Global Leadership Initiative: Reporting back from the G20

Part One: The G20 Experience

In the first of two articles reporting back from the Global Leadership Initiative visit to the 2015 G20 summit in Turkey, the student participants discuss their experience.

Photo of the GLI participants.

By Amna Kaleem, Greg Stiles, Joanna Moody, Laura Copete, Megan Wilson, Olivia Wills, Polly Sculpher.


Global Leadership Initiative logo

Read the blog from the G20 Summit 2015.

When the seven of us – going by the moniker The G20 Squad – were selected to represent the Global Leadership Initiative (GLI) at the G20 Leaders’ Summit with our academic lead Dr Garrett Wallace Brown, we knew this would be an excellent learning opportunity. What we did not know was this summit would be a series of surreal experiences, each outdoing the last one! As we boarded the plane to Antalya, we shared with each other our policy interests, leaders’ sighting wish lists, and life histories. By the time we touched down, we had all become great friends and a team, ready to take on the most exciting challenge of our lives.

The G20 Squad arrives in Antalya

After enjoying a VIP arrival at a G20 designated terminal, we made an orderly queue to receive the much-coveted welcome gifts. While we all loved the laptop bag, Turkish jam, notebooks, and bright yellow raincoats, the thing that excited us most was our press passes. With our press passes in place, we made our way to the summit. After one too many security checks – which involved the guards sampling our sunscreen – we entered the Main Zone, an area cordoned off for the summit, to find the International Media Centre (IMC).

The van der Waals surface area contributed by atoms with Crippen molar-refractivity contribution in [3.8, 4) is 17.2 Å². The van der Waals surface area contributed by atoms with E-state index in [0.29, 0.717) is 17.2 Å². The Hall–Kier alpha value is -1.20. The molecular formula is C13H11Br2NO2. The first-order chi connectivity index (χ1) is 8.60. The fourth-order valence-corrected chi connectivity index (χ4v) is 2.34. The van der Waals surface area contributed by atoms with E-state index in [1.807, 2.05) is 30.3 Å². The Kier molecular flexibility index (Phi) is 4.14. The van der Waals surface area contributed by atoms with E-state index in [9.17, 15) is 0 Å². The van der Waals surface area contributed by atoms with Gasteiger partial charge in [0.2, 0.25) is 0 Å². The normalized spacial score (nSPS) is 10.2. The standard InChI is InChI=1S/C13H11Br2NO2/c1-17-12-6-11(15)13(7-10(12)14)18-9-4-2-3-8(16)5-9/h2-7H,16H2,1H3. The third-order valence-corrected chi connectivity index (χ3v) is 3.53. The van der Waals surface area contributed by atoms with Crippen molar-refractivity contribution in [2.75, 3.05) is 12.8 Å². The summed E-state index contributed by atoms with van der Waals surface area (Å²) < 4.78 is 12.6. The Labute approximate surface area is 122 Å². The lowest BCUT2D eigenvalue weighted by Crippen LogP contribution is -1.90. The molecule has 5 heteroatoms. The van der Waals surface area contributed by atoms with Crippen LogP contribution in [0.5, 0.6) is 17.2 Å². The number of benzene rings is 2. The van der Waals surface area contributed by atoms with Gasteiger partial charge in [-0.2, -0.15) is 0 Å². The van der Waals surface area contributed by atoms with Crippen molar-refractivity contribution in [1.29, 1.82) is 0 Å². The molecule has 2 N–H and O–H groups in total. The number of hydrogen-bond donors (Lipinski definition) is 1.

The arrival at the IMC elevated our spirits to stratospheric heights. The media centre comprised four separate rooms with the capacity to accommodate 3000 journalists from around the world. First order of business here was to pick the best desk space in the room and mark our territory, which we readily did.

Day One – The Summit starts

Thanks to the thorough selection process, we all arrived at the summit with a good idea of what areas we wanted to focus on. We had a range of experience between us, covering the disciplines of politics, economics, and geography. Together we covered a broad spectrum of relevant issues ranging from terrorism, regional security, the refugee crisis, climate change, economic growth, SME and terrorism financing, and women’s issues. On day one we hit the ground running with everyone tracking their policy area and rushing to the relevant briefings. While some team members attended briefings by Ban Ki-moon (the Secretary General of the UN), Jean-Claude Juncker (the President of the European Commission), and Donald Tusk (the President of the European Council); others got the chance to attend the joint session meeting by Labour 20 and Business 20 partner groups. At this event, the team had the chance to listen to the Turkish President Recep Tayyip Erdogan, Canadian Prime Minister Justin Trudeau, Managing Director of the IMF Christine Lagarde, Secretary General of the OECD Angel Guria, Director-General of the World Trade Organisation Roberto Azevêdo, Governor of the Bank of England Mark Carney, and the CEOs of Nestle, Bharti Enterprises, and Coca Cola, amongst other dignitaries.

We rounded up the day’s proceedings with blog posts on the interesting security arrangements at the summit, the theatrics of international summitry, and the action - or rather inaction - on the refugee crisis.

A taste of Turkish culture

As if getting a chance to listen to world leaders and then writing about it wasn’t enough of a treat, we concluded our first day at the summit with a trip to the Home Culture Zone. Designed to showcase the best of Turkish culture, at the culture zone we got the chance to see a selection of traditional coffee-making utensils, Turkish stringed instruments and rather fascinating display of silk-weaving using silk worms. We also enjoyed freshly brewed Turkish coffee and the most delectable array of Turkish delight we’d ever seen. The evening ended on a high note with an enchanting performance by the whirling dervishes.

Day Two – Reporting, writing, and leaders’ sightings